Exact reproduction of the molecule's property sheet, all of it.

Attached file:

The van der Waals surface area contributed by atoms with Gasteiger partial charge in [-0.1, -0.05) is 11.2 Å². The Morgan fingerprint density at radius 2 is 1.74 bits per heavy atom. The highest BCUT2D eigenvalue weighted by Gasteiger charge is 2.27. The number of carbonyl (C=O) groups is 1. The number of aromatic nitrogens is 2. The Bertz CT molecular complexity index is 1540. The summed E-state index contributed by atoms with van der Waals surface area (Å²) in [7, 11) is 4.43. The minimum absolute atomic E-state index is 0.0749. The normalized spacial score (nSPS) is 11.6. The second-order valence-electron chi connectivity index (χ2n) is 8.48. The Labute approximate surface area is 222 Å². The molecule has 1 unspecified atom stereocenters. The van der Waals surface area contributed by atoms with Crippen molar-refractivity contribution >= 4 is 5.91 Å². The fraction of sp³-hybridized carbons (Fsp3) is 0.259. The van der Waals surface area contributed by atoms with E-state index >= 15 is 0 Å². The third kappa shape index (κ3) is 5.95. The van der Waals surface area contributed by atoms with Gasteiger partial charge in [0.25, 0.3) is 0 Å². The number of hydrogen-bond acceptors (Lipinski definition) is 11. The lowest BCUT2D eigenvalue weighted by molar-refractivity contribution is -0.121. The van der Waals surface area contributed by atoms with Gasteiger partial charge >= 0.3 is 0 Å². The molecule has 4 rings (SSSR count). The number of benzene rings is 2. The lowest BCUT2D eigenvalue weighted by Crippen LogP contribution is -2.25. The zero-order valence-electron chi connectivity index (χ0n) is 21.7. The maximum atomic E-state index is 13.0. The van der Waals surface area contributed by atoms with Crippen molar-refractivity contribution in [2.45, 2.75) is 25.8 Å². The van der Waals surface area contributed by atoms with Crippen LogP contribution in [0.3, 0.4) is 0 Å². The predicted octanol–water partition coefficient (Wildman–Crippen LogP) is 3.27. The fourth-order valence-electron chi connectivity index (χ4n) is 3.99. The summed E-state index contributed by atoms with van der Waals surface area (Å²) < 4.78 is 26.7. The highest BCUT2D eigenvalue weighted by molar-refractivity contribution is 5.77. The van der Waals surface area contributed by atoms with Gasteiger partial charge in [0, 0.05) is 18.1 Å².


The van der Waals surface area contributed by atoms with Gasteiger partial charge in [-0.1, -0.05) is 11.2 Å². The Morgan fingerprint density at radius 2 is 1.74 bits per heavy atom. The highest BCUT2D eigenvalue weighted by Gasteiger charge is 2.27. The number of carbonyl (C=O) groups is 1. The number of aromatic nitrogens is 2. The Bertz CT molecular complexity index is 1540. The summed E-state index contributed by atoms with van der Waals surface area (Å²) in [7, 11) is 4.43. The minimum absolute atomic E-state index is 0.0749. The normalized spacial score (nSPS) is 11.6. The second-order valence-electron chi connectivity index (χ2n) is 8.48. The Labute approximate surface area is 222 Å². The molecule has 1 unspecified atom stereocenters. The van der Waals surface area contributed by atoms with Crippen molar-refractivity contribution >= 4 is 5.91 Å². The fraction of sp³-hybridized carbons (Fsp3) is 0.259. The van der Waals surface area contributed by atoms with E-state index >= 15 is 0 Å². The third kappa shape index (κ3) is 5.95. The van der Waals surface area contributed by atoms with Gasteiger partial charge in [0.25, 0.3) is 0 Å². The number of hydrogen-bond acceptors (Lipinski definition) is 11. The lowest BCUT2D eigenvalue weighted by molar-refractivity contribution is -0.121. The van der Waals surface area contributed by atoms with Gasteiger partial charge >= 0.3 is 0 Å². The molecule has 4 rings (SSSR count). The number of benzene rings is 2. The lowest BCUT2D eigenvalue weighted by Crippen LogP contribution is -2.25. The zero-order valence-electron chi connectivity index (χ0n) is 21.7. The maximum atomic E-state index is 13.0. The van der Waals surface area contributed by atoms with Crippen molar-refractivity contribution in [2.45, 2.75) is 25.8 Å². The van der Waals surface area contributed by atoms with Crippen LogP contribution in [0.3, 0.4) is 0 Å². The predicted octanol–water partition coefficient (Wildman–Crippen LogP) is 3.27. The fourth-order valence-electron chi connectivity index (χ4n) is 3.99. The summed E-state index contributed by atoms with van der Waals surface area (Å²) < 4.78 is 26.7. The highest BCUT2D eigenvalue weighted by molar-refractivity contribution is 5.77. The van der Waals surface area contributed by atoms with Gasteiger partial charge in [0, 0.05) is 18.1 Å².